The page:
Thy Meaning unequivocal,
And for Thy Goodness even sin
Is valid as a sign.

Inflict Thy promises with each
Occasion of distress,
That from our incoherence we
May learn to put our trust in Thee,
And brutal fact persuade us to
Adventure, Art, and Peace.

Shawshank Solace

Isaiah 40

Comfort, O comfort my people, says your God.
Speak tenderly to Jerusalem,
and cry to her that she has served her term,
that her penalty is paid,
that she has received from the Lord’s hand
double for all her sins.
A voice cries out:
‘In the wilderness prepare the way of the Lord,
make straight in the desert a highway for our God.
Every valley shall be lifted up,
and every mountain and hill be made low;
the uneven ground shall become level,
and the rough places a plain.
Then the glory of the Lord shall be revealed,
and all people shall see it together,
for the mouth of the Lord has spoken.’

Petition – Franz Wright

cicely-mary-barker-religious-works-spck-postcard-1916-the-prayerKneeling
at the foot of the universe

I ask

from this body
in confusion

and pain (a condition

which You
may recall)

Clothed now in light
clothed in abyss, at the prow
of the desert
killed
Into everywhereness—

have mercy

Mercy on us all

Another Week Ends: Flannery Prays, Calvin Outsells Luther, More ‘Millenials’-ism, Next-Next-Gen Gaming Consoles (PSILOVU), Backfiring Discipline, Zombie Impressionism and Noah: The Movie

Another Week Ends: Flannery Prays, Calvin Outsells Luther, More ‘Millenials’-ism, Next-Next-Gen Gaming Consoles (PSILOVU), Backfiring Discipline, Zombie Impressionism and Noah: The Movie

1. Well, we knew about Mary Flannery’s early life of training chickens to walk backward (1932); it appears that God marked O’Connor out as different from pretty early on. We remember the short stories of violent grace and brilliant essays, and we even got to read some excerpts from her year-and-a-half-long prayer journal (written while still studying for her MFA at Iowa) in September. Well, three days ago the full work was released, edited by her friend William Sessions, and The New Yorker posted a great review/primer for anyone interested in fiction, O’Connor, prayer, the South, grad school, wooden legs, etc:

She reckoned that her success…

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When Don Gately’s Spider Started to Starve

When Don Gately’s Spider Started to Starve

For as much burn as we’ve given David Foster Wallace on this site, I was surprised and a bit embarrassed to realize that we’ve never quoted from his opus Infinite Jest. Well, no longer! Here’s a favorite: the stunning passage where Wallace recounts one of his “protagonists”, Don Gately, praying for the first time. It doubles as a memorable description of what it looks like for a person to turn to God in a meaningful way (in something resembling our context). Gately spends much of the narrative as a resident and employee of Ennet House, a halfway house in Boston,…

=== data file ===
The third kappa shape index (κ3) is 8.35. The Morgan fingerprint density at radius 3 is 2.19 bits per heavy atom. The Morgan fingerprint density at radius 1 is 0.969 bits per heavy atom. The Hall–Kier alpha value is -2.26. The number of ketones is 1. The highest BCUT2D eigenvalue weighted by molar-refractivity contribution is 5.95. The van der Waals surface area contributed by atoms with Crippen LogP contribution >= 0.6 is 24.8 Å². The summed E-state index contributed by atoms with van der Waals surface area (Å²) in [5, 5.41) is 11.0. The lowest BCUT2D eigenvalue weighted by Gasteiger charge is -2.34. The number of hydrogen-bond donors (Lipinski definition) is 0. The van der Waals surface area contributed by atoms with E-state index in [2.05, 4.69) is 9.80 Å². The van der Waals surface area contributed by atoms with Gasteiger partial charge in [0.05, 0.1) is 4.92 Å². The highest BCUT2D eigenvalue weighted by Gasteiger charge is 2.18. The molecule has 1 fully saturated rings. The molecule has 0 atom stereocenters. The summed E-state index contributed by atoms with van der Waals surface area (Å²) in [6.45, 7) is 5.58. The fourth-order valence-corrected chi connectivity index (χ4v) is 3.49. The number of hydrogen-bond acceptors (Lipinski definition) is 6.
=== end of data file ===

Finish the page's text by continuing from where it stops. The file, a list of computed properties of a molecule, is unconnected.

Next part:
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“Do Nothing” – Spiritual Advice from T.S. Eliot

From the wonderful play The Cocktail Party, well into the poet’s Christian phase. A man’s wife leaves him and an Unidentified Guest – who is almost a bona fide theophany (Eliot’s God prefers gin) – gives the man, Edward, some advice on how to handle his crisis:

Gordons-gin-ad-from-Playboy-magazine-July-1963…to approach the stranger
Is to invite the unexpected, release a new force,
Or let the genie out of the bottle.
It is to start a train of events
Beyond your control…

Most of the time we take ourselves for granted,
As we have to, and live on a little knowledge
About ourselves as we were. Who are you now?
You don’t know any more than I do,
But rather less. You are nothing but a set
Of obsolete responses. The one thing to do
Is to do nothing. Wait.

Edward: Wait!
But waiting is the one thing impossible.
Besides, don’t you see that it makes me look ridiculous?

Guest: It will do you no harm to find yourself ridiculous.
Resign yourself to be the fool you are.
That is the best advice can give you.

“Waiting is the one thing impossible” – in Eliot’s spirituality, activity and self-righteousness and pretension must be cleared from the minds of those who know only “a heap of broken images”, who are only that, and cannot be otherwise. For a man as attuned to grace and broken on the wheels of life as he, the one genuine spiritual vocation is the desperate plea, “teach us to care and not to care/ teach us to sit still.”